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Anyone ever heard of this removal method? There's a shop near here that just started doing it. I don't quite get how it works exactly-the pictures on Facebook show dots on the tattoo, in a grid pattern, that almost look like indentations in the skin, but that might just be the lighting.

I'd already made an appt for the coverup when this other shop started doing the removal. 'Course, the shop that is doing the removal is where I got the tattoos that I wanted covered up in the first place...and we're related so I was hesitant to inquire further, ha!

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I've never heard of anything like this, but the website describes the process as "escharotic," so I looked that up and it makes me nervous...

Eschar - Wikipedia, the free encyclopedia

seems like the procedure is an injection of their patented chemical into the tattoo site, causes the cells to die and reject the ink. Makes me think of what happens when injuries happen at tattoo sites and the ink falls out of the traumatized area.

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I went to the shop's website and it showed that those dots turn into scabs and fall off and then it's your normal skin underneath. Some sort of injection into the skin that the ink gets absorbed into or something. Still, cheese grater is right!

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There's a tattoo shop in Maryland doing this. I'm kind of bugged out by it because there's no background info given / no FDA approval for how / why it works and whenever anything is marked proprietary I start to question what's in it.

The results are somewhat impressive, but the procedure time is longer, it's invasive and who knows what the long term effects will be of it. At least laser treatments are FDA approved and there's 2 decades of proven history to go along with them.

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That looks terrifying. Makes my stomach churn just looking at it. Yikes. Worse case scenario, I'd rather just keep my botched ink than go through that mess. Sorry, but yuck. It just looks like acid eating away at your skin. I'd be to afraid to have my skin look like that.

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  • 1 month later...
i don't know what the hell "tepersol" is but if you want a tattoo removed that bad you should definitely just go with laser.. that shit looks pretty scary.

What's even scarier is nothing comes up when searching tepersol, so you don't know the compound of it or anything so people don't know if they were to have it done if they are allergic to anything in it.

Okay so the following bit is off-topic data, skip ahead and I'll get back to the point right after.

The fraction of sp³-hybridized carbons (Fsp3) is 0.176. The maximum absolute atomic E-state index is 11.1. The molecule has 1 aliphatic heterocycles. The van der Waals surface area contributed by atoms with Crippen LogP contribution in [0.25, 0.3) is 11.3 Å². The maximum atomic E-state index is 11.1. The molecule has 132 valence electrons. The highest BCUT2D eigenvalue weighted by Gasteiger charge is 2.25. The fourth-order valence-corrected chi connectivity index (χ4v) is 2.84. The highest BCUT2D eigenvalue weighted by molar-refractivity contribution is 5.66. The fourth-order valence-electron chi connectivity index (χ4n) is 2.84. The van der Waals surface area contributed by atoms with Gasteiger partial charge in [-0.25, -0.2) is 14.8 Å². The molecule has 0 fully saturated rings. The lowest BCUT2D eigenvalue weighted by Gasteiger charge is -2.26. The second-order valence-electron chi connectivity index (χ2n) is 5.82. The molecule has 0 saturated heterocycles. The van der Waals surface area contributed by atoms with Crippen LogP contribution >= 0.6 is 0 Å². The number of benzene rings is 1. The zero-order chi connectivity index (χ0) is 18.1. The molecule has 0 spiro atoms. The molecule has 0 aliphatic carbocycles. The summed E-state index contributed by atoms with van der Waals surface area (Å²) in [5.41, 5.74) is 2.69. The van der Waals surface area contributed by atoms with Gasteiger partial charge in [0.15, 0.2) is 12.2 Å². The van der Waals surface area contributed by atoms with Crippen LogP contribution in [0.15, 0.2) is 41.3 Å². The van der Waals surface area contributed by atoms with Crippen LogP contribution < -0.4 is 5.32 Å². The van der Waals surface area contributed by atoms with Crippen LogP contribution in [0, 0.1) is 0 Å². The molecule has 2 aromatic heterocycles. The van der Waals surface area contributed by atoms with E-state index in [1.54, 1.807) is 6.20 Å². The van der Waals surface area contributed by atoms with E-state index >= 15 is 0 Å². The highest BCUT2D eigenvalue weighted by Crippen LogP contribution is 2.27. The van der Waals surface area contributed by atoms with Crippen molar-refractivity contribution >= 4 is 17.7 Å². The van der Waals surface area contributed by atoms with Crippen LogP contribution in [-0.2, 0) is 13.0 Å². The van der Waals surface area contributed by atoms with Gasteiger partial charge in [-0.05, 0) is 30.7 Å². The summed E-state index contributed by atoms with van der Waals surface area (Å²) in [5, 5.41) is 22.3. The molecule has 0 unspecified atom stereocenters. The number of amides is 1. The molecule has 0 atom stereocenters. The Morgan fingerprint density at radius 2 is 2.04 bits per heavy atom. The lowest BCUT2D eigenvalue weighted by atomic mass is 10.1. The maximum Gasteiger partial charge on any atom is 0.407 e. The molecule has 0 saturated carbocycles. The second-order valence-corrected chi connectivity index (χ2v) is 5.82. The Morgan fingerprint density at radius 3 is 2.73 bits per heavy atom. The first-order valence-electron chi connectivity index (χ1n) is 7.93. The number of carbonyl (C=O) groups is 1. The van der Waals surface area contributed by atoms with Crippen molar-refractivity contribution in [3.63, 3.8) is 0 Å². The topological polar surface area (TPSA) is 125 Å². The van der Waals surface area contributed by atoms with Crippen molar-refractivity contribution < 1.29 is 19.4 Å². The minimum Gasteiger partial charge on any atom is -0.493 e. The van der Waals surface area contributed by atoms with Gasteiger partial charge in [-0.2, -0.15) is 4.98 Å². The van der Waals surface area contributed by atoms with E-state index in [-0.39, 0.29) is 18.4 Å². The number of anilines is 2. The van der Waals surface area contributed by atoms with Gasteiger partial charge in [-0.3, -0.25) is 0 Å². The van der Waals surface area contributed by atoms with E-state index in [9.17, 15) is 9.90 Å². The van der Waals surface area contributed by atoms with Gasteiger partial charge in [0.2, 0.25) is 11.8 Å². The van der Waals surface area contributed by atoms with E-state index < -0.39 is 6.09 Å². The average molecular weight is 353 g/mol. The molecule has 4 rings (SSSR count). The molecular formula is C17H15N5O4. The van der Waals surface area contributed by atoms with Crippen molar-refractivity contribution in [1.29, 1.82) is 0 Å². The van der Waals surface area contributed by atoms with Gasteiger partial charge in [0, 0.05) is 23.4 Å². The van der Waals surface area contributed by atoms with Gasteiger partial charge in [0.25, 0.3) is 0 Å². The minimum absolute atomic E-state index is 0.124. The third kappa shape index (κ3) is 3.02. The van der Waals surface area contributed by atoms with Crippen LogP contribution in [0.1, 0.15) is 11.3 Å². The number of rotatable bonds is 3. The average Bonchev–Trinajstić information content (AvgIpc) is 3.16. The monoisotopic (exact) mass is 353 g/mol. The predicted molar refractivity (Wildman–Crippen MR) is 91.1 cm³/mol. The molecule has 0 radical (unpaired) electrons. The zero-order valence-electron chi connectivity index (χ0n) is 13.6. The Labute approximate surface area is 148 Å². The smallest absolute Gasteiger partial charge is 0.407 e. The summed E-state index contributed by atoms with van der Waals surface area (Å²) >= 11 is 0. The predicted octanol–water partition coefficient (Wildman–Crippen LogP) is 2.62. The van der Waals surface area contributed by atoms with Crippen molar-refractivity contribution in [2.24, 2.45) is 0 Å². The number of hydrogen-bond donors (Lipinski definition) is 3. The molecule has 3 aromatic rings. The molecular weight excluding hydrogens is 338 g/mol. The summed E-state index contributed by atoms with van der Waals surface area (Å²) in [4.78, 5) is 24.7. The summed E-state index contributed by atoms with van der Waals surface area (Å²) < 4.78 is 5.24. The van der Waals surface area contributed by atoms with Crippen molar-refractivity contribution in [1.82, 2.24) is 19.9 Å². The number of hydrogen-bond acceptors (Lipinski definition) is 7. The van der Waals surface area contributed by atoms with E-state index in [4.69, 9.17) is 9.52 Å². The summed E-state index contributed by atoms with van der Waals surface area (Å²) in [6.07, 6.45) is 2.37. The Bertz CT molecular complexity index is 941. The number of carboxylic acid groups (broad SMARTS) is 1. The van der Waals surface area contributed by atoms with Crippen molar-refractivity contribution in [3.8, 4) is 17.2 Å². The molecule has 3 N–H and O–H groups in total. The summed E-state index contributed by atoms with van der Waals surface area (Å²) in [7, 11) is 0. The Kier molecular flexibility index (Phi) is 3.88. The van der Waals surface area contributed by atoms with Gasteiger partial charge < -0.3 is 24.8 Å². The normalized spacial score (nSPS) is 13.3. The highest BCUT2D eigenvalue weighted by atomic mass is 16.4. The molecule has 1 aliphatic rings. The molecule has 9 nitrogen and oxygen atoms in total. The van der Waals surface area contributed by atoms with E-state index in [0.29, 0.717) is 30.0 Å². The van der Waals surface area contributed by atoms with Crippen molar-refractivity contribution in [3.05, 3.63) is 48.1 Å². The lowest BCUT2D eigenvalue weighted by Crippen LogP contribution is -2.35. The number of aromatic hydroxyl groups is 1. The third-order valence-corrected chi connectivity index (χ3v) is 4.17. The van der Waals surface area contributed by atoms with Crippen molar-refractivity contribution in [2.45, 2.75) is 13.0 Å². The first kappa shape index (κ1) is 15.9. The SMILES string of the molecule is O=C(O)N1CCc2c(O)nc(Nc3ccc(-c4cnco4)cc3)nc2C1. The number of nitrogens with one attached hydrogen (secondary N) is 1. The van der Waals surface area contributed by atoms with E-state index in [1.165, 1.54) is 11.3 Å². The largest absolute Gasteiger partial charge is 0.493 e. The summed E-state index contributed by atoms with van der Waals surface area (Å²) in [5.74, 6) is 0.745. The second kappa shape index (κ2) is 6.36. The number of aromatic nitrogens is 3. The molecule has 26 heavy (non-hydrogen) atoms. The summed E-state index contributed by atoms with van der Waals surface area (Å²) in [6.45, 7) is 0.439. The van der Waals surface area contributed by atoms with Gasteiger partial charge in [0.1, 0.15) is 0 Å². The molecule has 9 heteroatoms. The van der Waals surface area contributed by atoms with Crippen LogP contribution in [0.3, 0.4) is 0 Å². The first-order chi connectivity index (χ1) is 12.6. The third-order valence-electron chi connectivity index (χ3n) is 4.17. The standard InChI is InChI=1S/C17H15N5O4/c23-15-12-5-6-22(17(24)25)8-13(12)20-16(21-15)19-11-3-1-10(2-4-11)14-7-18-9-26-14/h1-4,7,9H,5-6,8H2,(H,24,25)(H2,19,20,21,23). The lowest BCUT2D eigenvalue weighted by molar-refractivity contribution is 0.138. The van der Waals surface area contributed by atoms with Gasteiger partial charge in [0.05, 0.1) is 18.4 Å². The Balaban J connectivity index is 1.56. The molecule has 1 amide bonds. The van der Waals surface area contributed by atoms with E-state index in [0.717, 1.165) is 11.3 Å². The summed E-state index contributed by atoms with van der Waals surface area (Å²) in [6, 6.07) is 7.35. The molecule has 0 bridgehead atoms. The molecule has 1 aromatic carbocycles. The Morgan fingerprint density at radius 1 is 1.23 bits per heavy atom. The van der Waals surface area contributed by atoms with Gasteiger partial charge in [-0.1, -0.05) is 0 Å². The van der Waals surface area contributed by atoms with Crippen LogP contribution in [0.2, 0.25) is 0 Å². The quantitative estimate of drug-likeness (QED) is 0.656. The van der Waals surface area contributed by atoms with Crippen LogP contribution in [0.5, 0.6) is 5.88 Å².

also to comment on that, it looks really really gross :X

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On some Instagram / Facebook comments, I've seen a few people claiming the main ingredient / why it's working is because it's Lactic Acid. This is extremely troublesome since most commercially available lactic acid is derived from fermented milk. Set aside a minute here those who are vegan, milk is a government regulated commodity, Tatt2away hasn't been approved for FDA injection, so who knows where they are sourcing the lactic acid from, how it's being mixed and then the delivery method, via an open wound.

Again, this is hearsay, please do not take it as truth, just what I've found in my own research.

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  • 3 weeks later...

I once had a customer show me this method that was being used on her foot tattoo (i tattooed something else on her arm) and it looked horrific.

it did indeed take off the tattoo (mostly) in the spots where the treatment had taken place, but if anything it makes a cover up way harder because of the contrast between the 'skin' spots and the rest of the tattoo.

she also said the scabs took months to heal, were incredibly painful to apply and heal, the area stayed swollen for weeks.

she said the spots had to be over an inch apart due to the swelling, the person doing it told her.

if a customer of mine brought me a tattoo in such a estate asking for me to cover it, i'd be very dubious as to take it on. google image search results.

i'd say speak to your tattooer before you do anything, the tattoo you want covered up might not need such drastic removal, or simply a couple of laser removal treatments might be enough to evenly fade the tattoo away to allow a less heavy cover up.

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Here's what another tattoo removal specialist is seeing from Tatt2away:

Instagram

After one session - he had already hit it with that "TATT FREE " where the have a tattoo machine hooked up with some solution and generally has good removal results but as u can see whoever did this dug too hard and each circle is now a scar - do yourselves a favor ad don't listen to cheap gimmick solutions

Instagram

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Wow-it sounds like a whole heap of a mess. How in the world did it ever get approved?

When something isn't regulated, there is no need for approval. Just like tattoo pigment isn't FDA approved, neither is this stuff. As a consumer, you choose what it is you wish to buy and not buy though, after making an informed choice. My goal is to inform.

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  • 5 months later...

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